Here's what that looked like:
It was a big goal of my to photograph each box this season. And I did it! Maybe next year I'll document the large shares...
As beginning farmers (that's technically someone who's been farming for 10 years or less, according to the USDA), Els and I are working on finding systems that work for us, and work for this land we have been allowed to care for.
In the past few years, we have worked to reduce the amount of soil disturbance that we do in general. Why? Because it destroys the delicate structure of the soil, upsetting the beneficial fungi and microbes that help get the plants the nutrients that they need to thrive. There is a saying, "tilling is killing", and this is one reason that all the huge corn and soy bean farms around here stopped tilling the soil years ago. Also, each time you till the soil, carbon is released into the air, and once the soil is loosened it can be washed away in the rain.
The thing is, it's much trickier with vegetables. To plant teeny tiny vegetable seeds, or even to transplant small plants, your soil must be "friable"- that means loose and fluffy. Tilling is an easy way to get that texture of soil. Organic farms also use tilling as a method of weed control. They can't just be spraying round up on their organic veggie fields, like the corn and soy farmers do. Until pretty recently, it was a given that vegetable farmers HAD to till. But this is an exciting and innovative time for small scale vegetable growers! Farmers like us have been experimenting, and there are a bunch of cool methods and tools that are allowing us to use the power of nature to till the soil. I like to think of it as "worm-till". In the photo of our farm below, you can see the veggie field has swaths of black and white covering it. Those are giant tarps that we use to smother weeds and spent crops so that we don't have to till. We also use landscape fabric between widely spaced crops like winter squash to accomplish the same thing, but still be able to grow a crop at the same time.
Winter squash is a prime example. You plant a row of seeds every four feet. that's a lot of bare soil between rows, so we covered the bare soil with fabric right after seeding. The squash plants grew so big, that you can't even see the fabric from this photo (it's the right-most bottom swath of field- next to the field road). While the soil was covered, worms were under there working like it was night time 24 hours a day. We never had to water our winter squash, because the soil was shaded from the sun, and protected from the wind, so the rain we got last year was plenty... and it was a really dry year! We harvested the squash in the fall, but left the fabric in place over the winter. In the spring we raked off the dried squash vines, and peeled back the fabric to reveal soil that we could transplant right into with our bare hands.
As 2019 begins, I've been sifting though some of the photographs we took last year. It's been fun to remember the visits we have had, and the things we have accomplished! 2018 was the second season on our farm, and we took on the huge project of building (or, rather... having someone build for us) a pack shed that we will be able to use year round- in other words, it's insulated, so we can increase our storage crop and winter CSA capacity. We also had our first harvest party this fall, where friends and CSA members came out to the farm to take a look. It was loads of fun, and we had a neighbor come by with his mobile pizza oven and serve up some tasty pizzas! We doubled our growing area, and increased the number of CSA shares we offered, which was a big deal for us, as it is a step towards financial sustainability for us. As we learn what works and what doesn't for our size and scale, we will be able to feed even more people from our small plot of land. We've had all manner of visitors out at the farm, family, friends, and folks that we had never met before that were looking for community in other queer farmers. Here are some of the gems hidden deep in my photo reel- I hope you enjoy the glimpse into our year, and perhaps it'll inspire you to come out for a visit!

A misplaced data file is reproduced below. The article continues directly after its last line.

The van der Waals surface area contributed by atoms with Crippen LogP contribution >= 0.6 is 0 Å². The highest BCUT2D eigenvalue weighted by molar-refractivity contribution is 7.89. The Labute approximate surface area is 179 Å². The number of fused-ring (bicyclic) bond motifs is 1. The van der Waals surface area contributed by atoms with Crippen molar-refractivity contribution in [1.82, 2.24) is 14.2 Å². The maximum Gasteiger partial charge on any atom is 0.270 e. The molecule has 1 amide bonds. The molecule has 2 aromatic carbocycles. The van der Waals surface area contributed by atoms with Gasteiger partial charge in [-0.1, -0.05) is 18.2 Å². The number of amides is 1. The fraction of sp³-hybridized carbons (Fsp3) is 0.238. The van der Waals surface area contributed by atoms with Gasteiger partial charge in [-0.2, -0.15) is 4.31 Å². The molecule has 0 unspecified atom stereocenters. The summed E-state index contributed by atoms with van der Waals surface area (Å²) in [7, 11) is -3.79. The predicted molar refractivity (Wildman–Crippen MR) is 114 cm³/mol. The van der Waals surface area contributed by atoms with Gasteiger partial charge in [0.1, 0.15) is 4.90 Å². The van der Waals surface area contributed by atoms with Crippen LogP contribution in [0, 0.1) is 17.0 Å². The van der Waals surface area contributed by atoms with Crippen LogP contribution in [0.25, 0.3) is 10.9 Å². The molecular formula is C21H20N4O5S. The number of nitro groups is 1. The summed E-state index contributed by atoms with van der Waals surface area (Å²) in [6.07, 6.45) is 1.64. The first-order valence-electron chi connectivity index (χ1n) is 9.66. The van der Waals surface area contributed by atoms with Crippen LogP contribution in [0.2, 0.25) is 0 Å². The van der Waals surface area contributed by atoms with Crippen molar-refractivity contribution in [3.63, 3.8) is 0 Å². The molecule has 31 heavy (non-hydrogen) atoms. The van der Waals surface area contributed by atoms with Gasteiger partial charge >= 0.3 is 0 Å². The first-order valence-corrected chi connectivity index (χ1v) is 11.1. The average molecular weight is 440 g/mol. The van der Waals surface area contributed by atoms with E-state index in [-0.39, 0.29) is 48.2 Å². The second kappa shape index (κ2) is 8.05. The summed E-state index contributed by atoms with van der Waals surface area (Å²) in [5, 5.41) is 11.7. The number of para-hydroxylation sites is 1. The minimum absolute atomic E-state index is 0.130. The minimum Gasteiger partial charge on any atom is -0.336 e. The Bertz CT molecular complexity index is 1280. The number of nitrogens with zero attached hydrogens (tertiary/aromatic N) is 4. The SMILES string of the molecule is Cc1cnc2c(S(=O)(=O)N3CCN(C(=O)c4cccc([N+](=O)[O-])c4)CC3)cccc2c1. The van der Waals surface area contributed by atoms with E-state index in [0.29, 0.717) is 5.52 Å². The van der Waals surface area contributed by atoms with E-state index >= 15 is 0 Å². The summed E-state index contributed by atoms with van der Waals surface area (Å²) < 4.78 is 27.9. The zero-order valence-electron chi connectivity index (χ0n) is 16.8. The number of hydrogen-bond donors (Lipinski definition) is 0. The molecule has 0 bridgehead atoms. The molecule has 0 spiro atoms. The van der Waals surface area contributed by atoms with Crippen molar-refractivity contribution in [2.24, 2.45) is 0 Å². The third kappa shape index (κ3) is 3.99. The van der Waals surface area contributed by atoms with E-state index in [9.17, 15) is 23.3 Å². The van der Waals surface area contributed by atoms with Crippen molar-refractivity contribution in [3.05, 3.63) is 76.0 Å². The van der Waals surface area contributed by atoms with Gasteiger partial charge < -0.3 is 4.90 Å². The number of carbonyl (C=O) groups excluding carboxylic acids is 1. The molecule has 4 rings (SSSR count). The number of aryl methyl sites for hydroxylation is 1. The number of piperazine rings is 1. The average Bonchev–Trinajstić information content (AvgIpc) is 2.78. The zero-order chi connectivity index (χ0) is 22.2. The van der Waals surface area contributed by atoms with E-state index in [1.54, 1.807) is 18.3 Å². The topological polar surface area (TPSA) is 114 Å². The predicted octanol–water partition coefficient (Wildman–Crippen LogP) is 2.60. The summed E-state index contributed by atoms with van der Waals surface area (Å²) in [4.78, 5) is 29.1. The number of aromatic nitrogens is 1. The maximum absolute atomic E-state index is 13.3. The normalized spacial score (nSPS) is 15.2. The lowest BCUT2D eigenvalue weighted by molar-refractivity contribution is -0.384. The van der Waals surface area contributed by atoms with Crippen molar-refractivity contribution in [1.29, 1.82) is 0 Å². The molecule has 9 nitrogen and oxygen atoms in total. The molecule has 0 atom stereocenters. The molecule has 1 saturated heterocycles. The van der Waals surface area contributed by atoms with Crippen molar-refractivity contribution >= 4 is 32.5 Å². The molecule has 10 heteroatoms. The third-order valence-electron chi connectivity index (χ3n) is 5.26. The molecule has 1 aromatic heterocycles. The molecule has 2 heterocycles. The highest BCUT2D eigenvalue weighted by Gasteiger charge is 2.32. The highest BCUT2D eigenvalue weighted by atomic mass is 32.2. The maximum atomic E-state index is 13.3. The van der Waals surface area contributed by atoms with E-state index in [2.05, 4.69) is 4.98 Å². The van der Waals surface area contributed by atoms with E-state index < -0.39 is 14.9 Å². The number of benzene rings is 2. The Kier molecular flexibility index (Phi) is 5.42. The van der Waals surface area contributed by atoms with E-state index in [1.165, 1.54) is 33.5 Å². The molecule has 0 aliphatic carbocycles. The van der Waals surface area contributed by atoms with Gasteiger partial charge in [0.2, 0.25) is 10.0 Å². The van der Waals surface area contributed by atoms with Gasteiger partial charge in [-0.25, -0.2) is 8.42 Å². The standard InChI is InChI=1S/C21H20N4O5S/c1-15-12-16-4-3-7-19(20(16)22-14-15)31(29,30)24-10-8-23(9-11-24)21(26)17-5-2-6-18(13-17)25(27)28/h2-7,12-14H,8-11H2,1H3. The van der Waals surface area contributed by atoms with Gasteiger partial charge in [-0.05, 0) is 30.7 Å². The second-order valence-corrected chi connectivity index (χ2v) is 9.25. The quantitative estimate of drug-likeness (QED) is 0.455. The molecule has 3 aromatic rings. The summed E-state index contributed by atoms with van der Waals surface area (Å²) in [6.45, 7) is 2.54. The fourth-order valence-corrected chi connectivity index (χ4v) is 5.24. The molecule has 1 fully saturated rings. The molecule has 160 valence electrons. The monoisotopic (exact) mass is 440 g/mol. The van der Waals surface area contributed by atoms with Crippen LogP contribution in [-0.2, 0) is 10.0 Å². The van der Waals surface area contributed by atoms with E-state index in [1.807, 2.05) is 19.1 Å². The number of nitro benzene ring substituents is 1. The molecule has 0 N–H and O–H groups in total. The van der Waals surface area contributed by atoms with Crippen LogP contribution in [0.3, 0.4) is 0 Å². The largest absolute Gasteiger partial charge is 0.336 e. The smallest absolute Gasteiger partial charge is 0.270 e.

Photos from our fall harvest party- the rain held off, and the hot tea, friendship, and fires kept us warm.
You know that saying, "there's never a dull moment"? Well, there is this moment that happens in early fall. It's the moment when most things are planted, and you are just waiting for the big harvests to start rolling in. It would be a nice time for a dull moment or two. The weather is beautiful and there are an array of summer crops available, should you want to cook an elaborate meal or do some canning. It seems like we find some trouble to get up to every time this happens... and this week, we brought home a mule. That's right, a 2 year old miniature mule- her mom was a pony and her dad was a donkey. The other way around, we learned while doing about some internet research before making this decision, is called a hinny. She's young and a little feisty, she's bitten us several times already, so we decided to name her after one of our most favorite devas, Stevie Nips.
She is technically here at the farm to be a guardian animal for our sheep, but I'm looking forward to getting a little driving cart and training Stevie and Els to go for rides.
A farm mystery solved!
Since last May we have been hearing a song- we didn't know if it was a bird song or a frog song- down in the marshy area past the sheep pasture. It went Ba-Bo and then would pause and then another Ba-Bo. It seemed to be just one voice, but we didn't make much of that at first. It was a call Els didn't know (I'll admit, I can only identify a handful of bird songs, but I'm working on that). Els' parents are enthusiastic birders, and so we asked who this might be, and they didn't know either. After moving the sheep this week to fresh pasture (we do this every few days) we laid down in the grass enjoy a short break while the sheep munched all around us. Ba-Bo has been a steady backdrop to any time we spend out behind the barn, and so it was that afternoon. But, as we laid looking up at the clouds we saw a Red-winged Blackbird sitting on the telephone wire who appeared to be singing Ba-Bo! This is not their normal call, "purple queeeee", but I guess certain birds can find their own voice. As we looked closer, we could see it steadily saying "ba-bo queeee".